Driving to Colfax recently, the traffic warning sign on the west hill was blinking at me.
Wondering what was up, my navigator (Ruth) frantically tuned our radio to station 530 to hear what horrors awaited if we insisted on braving Highway 195.
In Pullman we were experiencing a very light drizzle of rain. Was there a blocking accident ahead? Perhaps a combine upside down blocking the highway?
Maybe there was a caravan of combines sauntering down the highway at 20 miles an hour. Perhaps a major storm descending from the west. Were there gully washers somewhere ahead? Perhaps a tornado or – gosh – had Mount St. Helen’s erupted again?
We wanted to know, and quick.
Imagine our surprise when we discovered the emergency was a week-long weather forecast with nothing for anyone but farmers to worry about. At this stage of harvest they don’t want even a heavy mist to interrupt grain harvest.
Perhaps someone in Olympia felt it urgent to tell Palouse farmers that they should be prepared to stop harvesting because of a 20 percent chance of rain. Yes, 20 percent. We heard it clearly.
Yes, there also was a small chance of a thunderstorm somewhere or another, we didn’t quite catch that because by that time we had brilliantly figured out that the weather forecast was regional.
I suppose the yellow lights on WSDOT’s big blue traffic advisory signs were working overtime throughout southeastern Washington. But, we made it to Colfax and back without incident.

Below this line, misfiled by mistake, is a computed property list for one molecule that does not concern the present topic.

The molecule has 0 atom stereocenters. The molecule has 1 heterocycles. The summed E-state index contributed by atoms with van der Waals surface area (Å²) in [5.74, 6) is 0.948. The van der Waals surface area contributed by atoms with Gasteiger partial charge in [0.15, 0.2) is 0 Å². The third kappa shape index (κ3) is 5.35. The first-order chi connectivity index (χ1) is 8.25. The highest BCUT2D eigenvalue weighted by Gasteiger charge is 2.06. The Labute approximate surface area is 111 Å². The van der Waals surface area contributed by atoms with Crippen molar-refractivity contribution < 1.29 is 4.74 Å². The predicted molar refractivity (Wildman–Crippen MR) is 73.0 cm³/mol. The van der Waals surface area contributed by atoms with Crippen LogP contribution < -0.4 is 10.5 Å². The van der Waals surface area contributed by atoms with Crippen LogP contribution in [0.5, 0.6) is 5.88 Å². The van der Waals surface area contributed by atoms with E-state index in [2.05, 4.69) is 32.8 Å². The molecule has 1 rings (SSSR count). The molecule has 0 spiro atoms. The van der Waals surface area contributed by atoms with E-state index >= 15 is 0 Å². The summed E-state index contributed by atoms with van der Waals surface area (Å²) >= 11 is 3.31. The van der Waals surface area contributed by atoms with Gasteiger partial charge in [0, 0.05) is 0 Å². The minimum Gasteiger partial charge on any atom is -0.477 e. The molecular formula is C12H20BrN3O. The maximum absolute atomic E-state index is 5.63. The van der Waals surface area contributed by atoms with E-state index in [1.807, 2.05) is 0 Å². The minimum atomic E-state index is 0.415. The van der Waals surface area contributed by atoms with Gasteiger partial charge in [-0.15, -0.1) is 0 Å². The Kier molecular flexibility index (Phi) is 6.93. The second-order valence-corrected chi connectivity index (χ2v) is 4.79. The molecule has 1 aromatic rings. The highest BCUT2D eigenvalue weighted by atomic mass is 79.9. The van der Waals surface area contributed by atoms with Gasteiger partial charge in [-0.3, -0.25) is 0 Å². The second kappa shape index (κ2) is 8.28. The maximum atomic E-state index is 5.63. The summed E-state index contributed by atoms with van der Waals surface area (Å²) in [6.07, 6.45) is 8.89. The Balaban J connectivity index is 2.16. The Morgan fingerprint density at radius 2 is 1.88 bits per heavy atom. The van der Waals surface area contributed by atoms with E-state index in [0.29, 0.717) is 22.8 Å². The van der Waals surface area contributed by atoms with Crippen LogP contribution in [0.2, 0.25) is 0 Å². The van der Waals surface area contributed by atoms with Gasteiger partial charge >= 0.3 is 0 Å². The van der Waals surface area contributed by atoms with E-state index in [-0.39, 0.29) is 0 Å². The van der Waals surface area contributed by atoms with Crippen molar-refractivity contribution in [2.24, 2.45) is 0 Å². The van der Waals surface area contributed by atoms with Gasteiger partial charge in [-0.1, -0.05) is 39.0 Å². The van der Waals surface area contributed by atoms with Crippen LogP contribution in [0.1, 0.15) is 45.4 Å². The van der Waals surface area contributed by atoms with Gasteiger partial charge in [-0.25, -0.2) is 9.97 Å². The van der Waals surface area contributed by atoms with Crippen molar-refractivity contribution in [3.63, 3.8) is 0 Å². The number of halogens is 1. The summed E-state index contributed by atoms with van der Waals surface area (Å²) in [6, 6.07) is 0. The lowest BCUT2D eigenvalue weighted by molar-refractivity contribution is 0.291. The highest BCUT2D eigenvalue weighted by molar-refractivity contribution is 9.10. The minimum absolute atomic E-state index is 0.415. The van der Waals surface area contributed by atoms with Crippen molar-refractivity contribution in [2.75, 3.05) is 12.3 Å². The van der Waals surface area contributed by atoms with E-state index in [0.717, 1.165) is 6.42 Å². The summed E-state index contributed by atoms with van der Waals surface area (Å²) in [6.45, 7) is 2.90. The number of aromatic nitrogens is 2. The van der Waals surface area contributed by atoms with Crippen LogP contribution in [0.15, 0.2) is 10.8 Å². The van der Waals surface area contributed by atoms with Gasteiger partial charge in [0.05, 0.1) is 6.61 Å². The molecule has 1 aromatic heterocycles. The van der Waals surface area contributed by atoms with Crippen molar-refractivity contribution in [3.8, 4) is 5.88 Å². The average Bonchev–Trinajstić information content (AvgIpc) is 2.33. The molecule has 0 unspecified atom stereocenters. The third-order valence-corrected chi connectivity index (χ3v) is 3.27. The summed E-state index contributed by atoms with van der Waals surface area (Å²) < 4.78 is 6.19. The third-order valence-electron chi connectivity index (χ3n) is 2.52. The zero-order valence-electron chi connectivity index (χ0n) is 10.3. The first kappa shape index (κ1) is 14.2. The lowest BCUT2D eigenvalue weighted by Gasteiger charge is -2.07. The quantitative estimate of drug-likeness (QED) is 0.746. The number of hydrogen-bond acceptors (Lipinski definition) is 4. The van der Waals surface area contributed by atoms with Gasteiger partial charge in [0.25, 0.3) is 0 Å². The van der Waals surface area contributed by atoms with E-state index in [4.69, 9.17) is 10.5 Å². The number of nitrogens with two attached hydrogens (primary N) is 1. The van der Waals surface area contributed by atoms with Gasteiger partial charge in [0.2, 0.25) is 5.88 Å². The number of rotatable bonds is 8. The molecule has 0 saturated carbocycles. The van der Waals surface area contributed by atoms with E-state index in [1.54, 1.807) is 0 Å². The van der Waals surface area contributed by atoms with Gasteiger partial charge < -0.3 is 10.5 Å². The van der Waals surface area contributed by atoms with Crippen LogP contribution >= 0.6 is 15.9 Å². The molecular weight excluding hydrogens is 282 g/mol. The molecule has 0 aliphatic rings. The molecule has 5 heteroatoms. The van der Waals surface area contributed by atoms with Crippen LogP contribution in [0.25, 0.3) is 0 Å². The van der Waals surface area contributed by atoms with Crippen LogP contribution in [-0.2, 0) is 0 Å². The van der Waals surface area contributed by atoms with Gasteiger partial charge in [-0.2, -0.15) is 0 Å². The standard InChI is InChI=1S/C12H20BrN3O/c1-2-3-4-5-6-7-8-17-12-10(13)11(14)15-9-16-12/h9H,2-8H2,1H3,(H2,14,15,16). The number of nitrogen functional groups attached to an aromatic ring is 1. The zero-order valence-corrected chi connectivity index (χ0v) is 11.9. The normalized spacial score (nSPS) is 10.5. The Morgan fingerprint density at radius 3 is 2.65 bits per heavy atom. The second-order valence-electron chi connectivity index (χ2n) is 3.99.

Home, later in the afternoon, I was still in a kerfuffle over what to do about the person in Olympia WSDOT who thinks the warning system needs to be used whether or not there’s anything to warn about.
After some heavy cogitating I recalled our last drive, earlier this summer, to Eatonville on the west side and I realized that someone has lost their minds. Or, perhaps the decision was made by a committee.
Yes, by all appearances, such a decision could very well be made by a committee.
So, I felt the matter is in need of a column. Not that it will change the decision, but it may calm my mental kerfuffle.
Yes, on that trip to Eatonville we encountered not one, but several big blue signs with flashing lights and a message to turn on the radio.
We should have known better by then, but we fell for a ruse as we almost always do. The urgent message was to drive safely. It contained a long list of recommendations for safe driving.
I don’t know about you, but I don’t consider it very safe to drive while listening to irritating radio messages. So, my navigator switched the radio over to Sirius satellite radio and listened to some relaxing songs on Willie’s Roadhouse. Willie Nelson for the uninformed.
Now, I’ll put on my professional (communications) vestments and tell you why WSDOT’s decision is so dangerous.
The use of the WSDOT emergency radio system to broadcast anything but emergency travel warnings discourages travelers from tuning in to 530 or 1610.
Routine weather reports don’t constitute emergency warnings. Neither do safe driving tips learned in driver’s ed.
What’s next? Advertising?
Terence L. Day has lived in Pullman for 47 years. He retired in 2004, after 32 years of practicing communications for Washington State University.